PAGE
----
A much-anticipated update to Google’s advertising policy went into effect this week, changing the tech giant’s rules for how it handles advertising for cryptocurrency-related businesses and services in the United States. . ”, Which included initial coin offerings, crypto exchanges, wallets, and all crypto trading advice.
On August 3, those restrictions were relaxed, allowing advertisements for “cryptocurrency exchanges and wallets” targeting the United States, provided certain conditions are met. Advertisers must be registered with the Financial Crimes Enforcement Network or a federally or state chartered banking entity, and comply with jurisdictional legal requirements and standard Google advertising policies. They must also reapply for advertising certification with Google, as certifications prior to 2018 have been revoked.
Google said in a statement when it announced the changes in June that it was making the change to “better match existing FinCEN regulations and requirements.” The move has been widely welcomed by the crypto industry, particularly in the United States, as a sign that the industry is maturing.
“The news that Google is allowing crypto ads in the United States is certainly encouraging,” said Justin D’Anethan, exchange sales manager at Eqonex, the Singapore-based crypto exchange. “This definitely sends a signal that there is interest, whether from retail or multiple participating companies, for crypto. And so Google wants to get some of it and at least allow some of the participants to advertise it.
However, restrictions remain on certain parts of the industry. Advertising “initial coin offers, [decentralized finance] trading protocols, or otherwise promoting the buying, selling or trading of cryptocurrencies or related products “remains prohibited, as does advertising for” destinations that aggregate or compare issuers of cryptocurrencies or related products “.
As currently drafted, Google’s new policy allows ads for crypto exchanges and wallets, but leaves restrictions in place on other crypto-related projects. The distinction is already frustrating for providers of other crypto services that don’t fit into one of these categories.
“The new regulations appear to ban the advertising of legitimate cryptocurrency projects that have several years of experience, but allow any exchange to promote themselves,” said Jeremy Britton, CFO of Boston Trading Co., a diversified crypto fund. .
Britton said the decision to keep the ICO ban in place was a good move, pointing out how historically, according to a report released shortly after the 2018 boom, 92% of ICOs never reached trading on various crypto exchanges. He said, however, that the distinction between exchanges and wallets on the one hand, and the rest of the industry on the other, risks creating a two-tiered support system that would favor one group over the other. .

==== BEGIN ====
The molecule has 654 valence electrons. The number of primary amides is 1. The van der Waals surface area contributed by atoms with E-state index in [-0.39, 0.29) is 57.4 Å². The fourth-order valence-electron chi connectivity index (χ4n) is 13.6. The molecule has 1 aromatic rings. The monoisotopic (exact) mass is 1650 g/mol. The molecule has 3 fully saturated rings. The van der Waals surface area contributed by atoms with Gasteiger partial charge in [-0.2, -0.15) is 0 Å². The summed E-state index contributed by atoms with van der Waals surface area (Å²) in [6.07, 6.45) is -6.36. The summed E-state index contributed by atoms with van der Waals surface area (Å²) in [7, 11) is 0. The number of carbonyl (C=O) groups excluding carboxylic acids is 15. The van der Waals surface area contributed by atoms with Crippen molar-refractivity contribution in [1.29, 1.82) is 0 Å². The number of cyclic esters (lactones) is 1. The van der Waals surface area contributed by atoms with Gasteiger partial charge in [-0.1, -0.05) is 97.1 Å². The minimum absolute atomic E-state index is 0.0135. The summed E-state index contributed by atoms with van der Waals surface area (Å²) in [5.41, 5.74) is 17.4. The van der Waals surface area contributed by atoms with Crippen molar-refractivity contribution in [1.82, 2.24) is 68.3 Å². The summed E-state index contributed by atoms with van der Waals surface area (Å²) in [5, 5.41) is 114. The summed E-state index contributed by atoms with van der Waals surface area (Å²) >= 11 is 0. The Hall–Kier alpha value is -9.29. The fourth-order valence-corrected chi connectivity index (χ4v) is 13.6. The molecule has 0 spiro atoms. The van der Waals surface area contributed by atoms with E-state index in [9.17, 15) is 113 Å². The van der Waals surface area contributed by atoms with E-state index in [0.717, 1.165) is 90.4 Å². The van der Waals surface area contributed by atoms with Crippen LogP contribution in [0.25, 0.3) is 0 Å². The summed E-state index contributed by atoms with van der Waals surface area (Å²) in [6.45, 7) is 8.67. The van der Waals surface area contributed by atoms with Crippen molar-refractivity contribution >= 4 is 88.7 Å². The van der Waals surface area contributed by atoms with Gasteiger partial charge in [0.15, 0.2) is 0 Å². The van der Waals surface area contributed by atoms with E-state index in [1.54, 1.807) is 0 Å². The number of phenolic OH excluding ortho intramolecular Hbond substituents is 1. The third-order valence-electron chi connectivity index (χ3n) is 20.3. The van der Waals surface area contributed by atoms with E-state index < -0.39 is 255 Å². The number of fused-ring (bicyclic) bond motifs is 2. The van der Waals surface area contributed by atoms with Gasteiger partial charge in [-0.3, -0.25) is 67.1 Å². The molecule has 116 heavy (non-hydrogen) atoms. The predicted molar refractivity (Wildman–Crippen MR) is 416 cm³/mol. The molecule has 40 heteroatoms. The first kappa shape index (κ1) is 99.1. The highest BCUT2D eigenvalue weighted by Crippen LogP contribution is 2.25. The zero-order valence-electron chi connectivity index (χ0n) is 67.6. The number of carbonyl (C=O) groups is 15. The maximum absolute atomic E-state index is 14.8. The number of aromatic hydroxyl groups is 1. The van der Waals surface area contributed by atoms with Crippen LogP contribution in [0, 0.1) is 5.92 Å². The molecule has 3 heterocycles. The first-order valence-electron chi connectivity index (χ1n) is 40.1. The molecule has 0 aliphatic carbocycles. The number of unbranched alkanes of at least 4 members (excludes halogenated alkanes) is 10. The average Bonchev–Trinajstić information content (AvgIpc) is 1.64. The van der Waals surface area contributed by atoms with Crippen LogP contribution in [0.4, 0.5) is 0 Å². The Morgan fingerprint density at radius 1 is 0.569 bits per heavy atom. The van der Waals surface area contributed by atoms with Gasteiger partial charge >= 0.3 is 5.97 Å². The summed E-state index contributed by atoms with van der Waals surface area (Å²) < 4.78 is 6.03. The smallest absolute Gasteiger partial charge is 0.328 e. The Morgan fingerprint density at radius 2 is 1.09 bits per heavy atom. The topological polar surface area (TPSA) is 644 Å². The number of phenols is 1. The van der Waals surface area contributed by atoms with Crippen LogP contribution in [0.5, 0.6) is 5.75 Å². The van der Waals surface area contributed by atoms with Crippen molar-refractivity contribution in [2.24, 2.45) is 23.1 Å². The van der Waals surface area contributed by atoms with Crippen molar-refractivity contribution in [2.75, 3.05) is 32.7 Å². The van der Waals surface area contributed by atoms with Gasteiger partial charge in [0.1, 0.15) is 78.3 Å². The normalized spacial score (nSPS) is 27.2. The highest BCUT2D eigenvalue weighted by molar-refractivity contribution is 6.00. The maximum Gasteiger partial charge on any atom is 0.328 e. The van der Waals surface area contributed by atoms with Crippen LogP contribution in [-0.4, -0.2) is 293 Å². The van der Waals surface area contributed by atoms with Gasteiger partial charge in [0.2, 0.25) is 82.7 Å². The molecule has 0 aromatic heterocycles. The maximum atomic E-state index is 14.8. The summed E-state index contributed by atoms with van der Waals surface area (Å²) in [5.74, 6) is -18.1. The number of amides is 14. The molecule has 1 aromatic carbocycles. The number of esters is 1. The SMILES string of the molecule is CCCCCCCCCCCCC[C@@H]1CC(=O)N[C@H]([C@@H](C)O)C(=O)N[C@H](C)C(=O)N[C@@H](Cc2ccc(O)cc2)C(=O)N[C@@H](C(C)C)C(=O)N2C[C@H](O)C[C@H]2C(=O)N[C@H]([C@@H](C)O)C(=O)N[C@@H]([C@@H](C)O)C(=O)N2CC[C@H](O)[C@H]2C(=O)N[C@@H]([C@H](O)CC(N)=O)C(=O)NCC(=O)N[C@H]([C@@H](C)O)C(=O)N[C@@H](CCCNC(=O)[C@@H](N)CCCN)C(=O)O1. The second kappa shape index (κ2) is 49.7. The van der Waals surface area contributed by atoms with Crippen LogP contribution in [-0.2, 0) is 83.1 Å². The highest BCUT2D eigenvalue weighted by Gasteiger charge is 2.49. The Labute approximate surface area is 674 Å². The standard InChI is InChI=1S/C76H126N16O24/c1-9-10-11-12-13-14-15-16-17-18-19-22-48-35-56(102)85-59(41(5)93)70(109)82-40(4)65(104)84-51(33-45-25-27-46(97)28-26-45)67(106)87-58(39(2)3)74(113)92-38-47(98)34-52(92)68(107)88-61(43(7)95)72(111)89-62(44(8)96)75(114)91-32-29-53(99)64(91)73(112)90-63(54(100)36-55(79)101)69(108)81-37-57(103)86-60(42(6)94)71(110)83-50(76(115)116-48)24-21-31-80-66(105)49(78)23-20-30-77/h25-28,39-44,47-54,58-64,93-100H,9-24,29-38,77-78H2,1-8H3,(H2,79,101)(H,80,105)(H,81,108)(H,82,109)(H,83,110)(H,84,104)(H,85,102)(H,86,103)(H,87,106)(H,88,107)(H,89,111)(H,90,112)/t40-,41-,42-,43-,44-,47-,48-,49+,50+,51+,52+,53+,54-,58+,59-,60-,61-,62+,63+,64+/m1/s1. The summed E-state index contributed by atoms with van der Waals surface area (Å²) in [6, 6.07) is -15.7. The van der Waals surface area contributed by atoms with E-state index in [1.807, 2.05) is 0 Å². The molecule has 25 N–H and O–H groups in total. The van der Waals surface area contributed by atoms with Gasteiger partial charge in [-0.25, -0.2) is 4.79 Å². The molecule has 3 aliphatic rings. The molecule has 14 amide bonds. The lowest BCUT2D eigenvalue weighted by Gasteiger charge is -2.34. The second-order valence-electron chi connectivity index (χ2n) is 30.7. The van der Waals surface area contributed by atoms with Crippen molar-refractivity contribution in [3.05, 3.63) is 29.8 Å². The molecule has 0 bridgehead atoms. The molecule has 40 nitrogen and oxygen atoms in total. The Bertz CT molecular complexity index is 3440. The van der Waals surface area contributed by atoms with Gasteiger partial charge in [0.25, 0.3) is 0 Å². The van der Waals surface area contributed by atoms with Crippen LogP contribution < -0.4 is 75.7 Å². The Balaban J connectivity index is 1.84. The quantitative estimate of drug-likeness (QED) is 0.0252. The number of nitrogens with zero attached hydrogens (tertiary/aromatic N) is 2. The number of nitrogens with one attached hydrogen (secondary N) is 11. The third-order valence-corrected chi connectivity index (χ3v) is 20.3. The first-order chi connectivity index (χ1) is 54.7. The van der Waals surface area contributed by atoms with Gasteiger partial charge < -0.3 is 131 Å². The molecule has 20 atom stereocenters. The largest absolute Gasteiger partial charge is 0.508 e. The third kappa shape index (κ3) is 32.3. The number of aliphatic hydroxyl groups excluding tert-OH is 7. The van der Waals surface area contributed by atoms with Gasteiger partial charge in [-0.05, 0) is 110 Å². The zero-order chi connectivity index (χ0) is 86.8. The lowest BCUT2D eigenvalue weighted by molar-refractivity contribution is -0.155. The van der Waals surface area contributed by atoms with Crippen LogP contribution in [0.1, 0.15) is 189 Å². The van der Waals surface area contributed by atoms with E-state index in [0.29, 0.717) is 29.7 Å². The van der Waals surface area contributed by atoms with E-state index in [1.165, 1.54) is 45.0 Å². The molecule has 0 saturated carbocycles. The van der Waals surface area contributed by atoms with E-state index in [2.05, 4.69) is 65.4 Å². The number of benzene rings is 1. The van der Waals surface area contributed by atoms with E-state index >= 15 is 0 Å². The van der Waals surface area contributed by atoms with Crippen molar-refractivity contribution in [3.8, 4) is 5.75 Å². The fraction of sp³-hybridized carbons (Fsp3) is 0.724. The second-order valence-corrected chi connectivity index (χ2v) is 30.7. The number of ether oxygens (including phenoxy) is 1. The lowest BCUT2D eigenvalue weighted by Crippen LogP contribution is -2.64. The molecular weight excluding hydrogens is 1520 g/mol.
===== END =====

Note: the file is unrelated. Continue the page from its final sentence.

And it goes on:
“Obviously, we are not in favor of a move that bans the shadow of good crypto projects that should be easily distinguishable from scams,” he said.
Google’s decision to update its policy comes as US regulators increasingly focus on regulating crypto. Forkast. News reported this week that the chairman of the United States Securities and Exchange Commission, Gary Gensler, has described the crypto industry as the “Wild West” and called on Congress to grant his agency additional powers for the regulate.
Additionally, a landmark $ 1,000 billion infrastructure bill currently being debated in the US Senate seeks to raise $ 28 billion through the crypto industry for its execution. Although several amendments have been proposed to narrow the scope of its application to the crypto industry, it is nevertheless a significant new attempt to tax the crypto industry.
“As the United States focuses more on crypto, from a regulatory standpoint, the clearer guidelines have likely made Google feel more comfortable allowing certain activities of advertisers, on their platform. form, ”said Tanya Xu, business development manager of the Celsius crypto platform. , suggesting that Google’s decision may just be the start of a new approach from traditional players to the industry.
She said: “It will be interesting to see if other countries follow suit, and if other platforms – perhaps social media this time around – start to be more lenient with crypto players as well. “